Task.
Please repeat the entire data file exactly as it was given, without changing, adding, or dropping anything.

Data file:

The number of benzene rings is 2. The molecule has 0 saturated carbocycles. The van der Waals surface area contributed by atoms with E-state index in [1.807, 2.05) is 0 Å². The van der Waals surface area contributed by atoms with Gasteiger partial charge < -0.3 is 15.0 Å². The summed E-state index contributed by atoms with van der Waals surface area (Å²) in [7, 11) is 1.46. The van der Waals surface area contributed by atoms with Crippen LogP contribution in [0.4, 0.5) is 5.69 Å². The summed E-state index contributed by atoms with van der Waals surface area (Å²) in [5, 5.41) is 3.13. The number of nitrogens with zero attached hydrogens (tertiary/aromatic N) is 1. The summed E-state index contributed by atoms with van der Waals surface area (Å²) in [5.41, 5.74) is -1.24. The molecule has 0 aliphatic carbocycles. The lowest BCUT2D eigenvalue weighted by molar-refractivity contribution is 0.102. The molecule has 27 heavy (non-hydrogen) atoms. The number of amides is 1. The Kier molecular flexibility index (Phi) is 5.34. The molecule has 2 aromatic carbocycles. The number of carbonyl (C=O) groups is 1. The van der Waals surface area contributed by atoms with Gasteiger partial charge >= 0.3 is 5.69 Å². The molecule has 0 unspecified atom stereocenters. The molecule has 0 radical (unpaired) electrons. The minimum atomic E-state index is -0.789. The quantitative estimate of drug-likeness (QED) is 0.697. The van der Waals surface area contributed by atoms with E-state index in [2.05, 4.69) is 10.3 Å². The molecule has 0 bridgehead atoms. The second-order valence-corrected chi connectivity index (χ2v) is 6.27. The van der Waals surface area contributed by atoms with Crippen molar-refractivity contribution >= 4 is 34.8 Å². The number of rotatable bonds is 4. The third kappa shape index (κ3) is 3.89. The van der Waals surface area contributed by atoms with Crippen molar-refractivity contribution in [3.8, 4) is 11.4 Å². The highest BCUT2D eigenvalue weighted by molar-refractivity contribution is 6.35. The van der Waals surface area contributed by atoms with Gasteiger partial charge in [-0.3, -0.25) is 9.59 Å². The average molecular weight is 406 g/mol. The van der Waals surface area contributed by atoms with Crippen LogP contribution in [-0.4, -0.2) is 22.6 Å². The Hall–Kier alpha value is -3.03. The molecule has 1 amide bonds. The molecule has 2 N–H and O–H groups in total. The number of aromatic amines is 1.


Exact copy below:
The number of benzene rings is 2. The molecule has 0 saturated carbocycles. The van der Waals surface area contributed by atoms with E-state index in [1.807, 2.05) is 0 Å². The van der Waals surface area contributed by atoms with Gasteiger partial charge < -0.3 is 15.0 Å². The summed E-state index contributed by atoms with van der Waals surface area (Å²) in [7, 11) is 1.46. The van der Waals surface area contributed by atoms with Crippen LogP contribution in [0.4, 0.5) is 5.69 Å². The summed E-state index contributed by atoms with van der Waals surface area (Å²) in [5, 5.41) is 3.13. The number of nitrogens with zero attached hydrogens (tertiary/aromatic N) is 1. The summed E-state index contributed by atoms with van der Waals surface area (Å²) in [5.41, 5.74) is -1.24. The molecule has 0 aliphatic carbocycles. The lowest BCUT2D eigenvalue weighted by molar-refractivity contribution is 0.102. The molecule has 27 heavy (non-hydrogen) atoms. The number of amides is 1. The Kier molecular flexibility index (Phi) is 5.34. The molecule has 2 aromatic carbocycles. The number of carbonyl (C=O) groups is 1. The van der Waals surface area contributed by atoms with Gasteiger partial charge >= 0.3 is 5.69 Å². The molecule has 0 unspecified atom stereocenters. The molecule has 0 radical (unpaired) electrons. The minimum atomic E-state index is -0.789. The quantitative estimate of drug-likeness (QED) is 0.697. The van der Waals surface area contributed by atoms with E-state index in [2.05, 4.69) is 10.3 Å². The molecule has 0 bridgehead atoms. The second-order valence-corrected chi connectivity index (χ2v) is 6.27. The van der Waals surface area contributed by atoms with Crippen molar-refractivity contribution >= 4 is 34.8 Å². The number of rotatable bonds is 4. The third kappa shape index (κ3) is 3.89. The van der Waals surface area contributed by atoms with Crippen molar-refractivity contribution in [3.8, 4) is 11.4 Å². The highest BCUT2D eigenvalue weighted by molar-refractivity contribution is 6.35. The van der Waals surface area contributed by atoms with Gasteiger partial charge in [-0.3, -0.25) is 9.59 Å². The average molecular weight is 406 g/mol. The van der Waals surface area contributed by atoms with Crippen LogP contribution in [-0.4, -0.2) is 22.6 Å². The Hall–Kier alpha value is -3.03. The molecule has 1 amide bonds. The molecule has 2 N–H and O–H groups in total. The number of aromatic amines is 1.